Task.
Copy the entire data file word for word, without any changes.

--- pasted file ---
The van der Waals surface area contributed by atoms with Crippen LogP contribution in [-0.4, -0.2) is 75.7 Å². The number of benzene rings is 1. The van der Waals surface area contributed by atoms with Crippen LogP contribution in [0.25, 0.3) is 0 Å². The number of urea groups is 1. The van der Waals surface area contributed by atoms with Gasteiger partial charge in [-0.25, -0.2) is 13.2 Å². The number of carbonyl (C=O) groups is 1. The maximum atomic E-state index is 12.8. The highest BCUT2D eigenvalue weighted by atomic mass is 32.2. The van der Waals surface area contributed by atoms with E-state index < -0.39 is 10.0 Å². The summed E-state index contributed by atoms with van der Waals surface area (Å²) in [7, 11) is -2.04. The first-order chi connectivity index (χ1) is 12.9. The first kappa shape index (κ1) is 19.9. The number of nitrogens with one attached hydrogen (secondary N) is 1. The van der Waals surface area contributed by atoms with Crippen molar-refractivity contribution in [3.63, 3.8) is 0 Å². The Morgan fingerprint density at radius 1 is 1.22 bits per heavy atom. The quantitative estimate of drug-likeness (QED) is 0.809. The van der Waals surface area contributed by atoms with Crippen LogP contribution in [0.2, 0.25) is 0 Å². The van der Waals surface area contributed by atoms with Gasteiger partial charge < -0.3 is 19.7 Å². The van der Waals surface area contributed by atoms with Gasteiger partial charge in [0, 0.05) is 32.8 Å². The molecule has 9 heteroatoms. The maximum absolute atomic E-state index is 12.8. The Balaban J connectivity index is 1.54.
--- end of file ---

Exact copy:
The van der Waals surface area contributed by atoms with Crippen LogP contribution in [-0.4, -0.2) is 75.7 Å². The number of benzene rings is 1. The van der Waals surface area contributed by atoms with Crippen LogP contribution in [0.25, 0.3) is 0 Å². The number of urea groups is 1. The van der Waals surface area contributed by atoms with Gasteiger partial charge in [-0.25, -0.2) is 13.2 Å². The number of carbonyl (C=O) groups is 1. The maximum atomic E-state index is 12.8. The highest BCUT2D eigenvalue weighted by atomic mass is 32.2. The van der Waals surface area contributed by atoms with E-state index < -0.39 is 10.0 Å². The summed E-state index contributed by atoms with van der Waals surface area (Å²) in [7, 11) is -2.04. The first-order chi connectivity index (χ1) is 12.9. The first kappa shape index (κ1) is 19.9. The number of nitrogens with one attached hydrogen (secondary N) is 1. The van der Waals surface area contributed by atoms with Crippen molar-refractivity contribution in [3.63, 3.8) is 0 Å². The Morgan fingerprint density at radius 1 is 1.22 bits per heavy atom. The quantitative estimate of drug-likeness (QED) is 0.809. The van der Waals surface area contributed by atoms with Crippen LogP contribution in [0.2, 0.25) is 0 Å². The van der Waals surface area contributed by atoms with Gasteiger partial charge < -0.3 is 19.7 Å². The van der Waals surface area contributed by atoms with Gasteiger partial charge in [0, 0.05) is 32.8 Å². The molecule has 9 heteroatoms. The maximum absolute atomic E-state index is 12.8. The Balaban J connectivity index is 1.54.